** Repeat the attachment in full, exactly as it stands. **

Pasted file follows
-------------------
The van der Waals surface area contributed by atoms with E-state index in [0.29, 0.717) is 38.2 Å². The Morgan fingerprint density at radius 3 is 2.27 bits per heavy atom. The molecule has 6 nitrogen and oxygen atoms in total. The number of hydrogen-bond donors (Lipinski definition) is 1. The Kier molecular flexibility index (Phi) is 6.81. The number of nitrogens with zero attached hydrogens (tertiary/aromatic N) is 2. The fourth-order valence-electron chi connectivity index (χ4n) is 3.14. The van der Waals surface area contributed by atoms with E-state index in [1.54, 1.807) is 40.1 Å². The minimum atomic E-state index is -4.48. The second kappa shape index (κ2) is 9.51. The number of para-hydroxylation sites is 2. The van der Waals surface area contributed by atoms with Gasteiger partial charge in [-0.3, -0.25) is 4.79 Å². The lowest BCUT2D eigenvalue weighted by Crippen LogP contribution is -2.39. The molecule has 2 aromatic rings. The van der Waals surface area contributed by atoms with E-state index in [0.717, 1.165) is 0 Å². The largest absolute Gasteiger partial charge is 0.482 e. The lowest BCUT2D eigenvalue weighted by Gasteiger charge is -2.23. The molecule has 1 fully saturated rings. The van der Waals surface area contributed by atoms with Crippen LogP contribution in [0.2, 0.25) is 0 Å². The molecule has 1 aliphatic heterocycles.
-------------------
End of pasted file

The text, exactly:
The van der Waals surface area contributed by atoms with E-state index in [0.29, 0.717) is 38.2 Å². The Morgan fingerprint density at radius 3 is 2.27 bits per heavy atom. The molecule has 6 nitrogen and oxygen atoms in total. The number of hydrogen-bond donors (Lipinski definition) is 1. The Kier molecular flexibility index (Phi) is 6.81. The number of nitrogens with zero attached hydrogens (tertiary/aromatic N) is 2. The fourth-order valence-electron chi connectivity index (χ4n) is 3.14. The van der Waals surface area contributed by atoms with E-state index in [1.54, 1.807) is 40.1 Å². The minimum atomic E-state index is -4.48. The second kappa shape index (κ2) is 9.51. The number of para-hydroxylation sites is 2. The van der Waals surface area contributed by atoms with Gasteiger partial charge in [-0.3, -0.25) is 4.79 Å². The lowest BCUT2D eigenvalue weighted by Crippen LogP contribution is -2.39. The molecule has 2 aromatic rings. The van der Waals surface area contributed by atoms with E-state index in [0.717, 1.165) is 0 Å². The largest absolute Gasteiger partial charge is 0.482 e. The lowest BCUT2D eigenvalue weighted by Gasteiger charge is -2.23. The molecule has 1 fully saturated rings. The van der Waals surface area contributed by atoms with Crippen LogP contribution in [0.2, 0.25) is 0 Å². The molecule has 1 aliphatic heterocycles.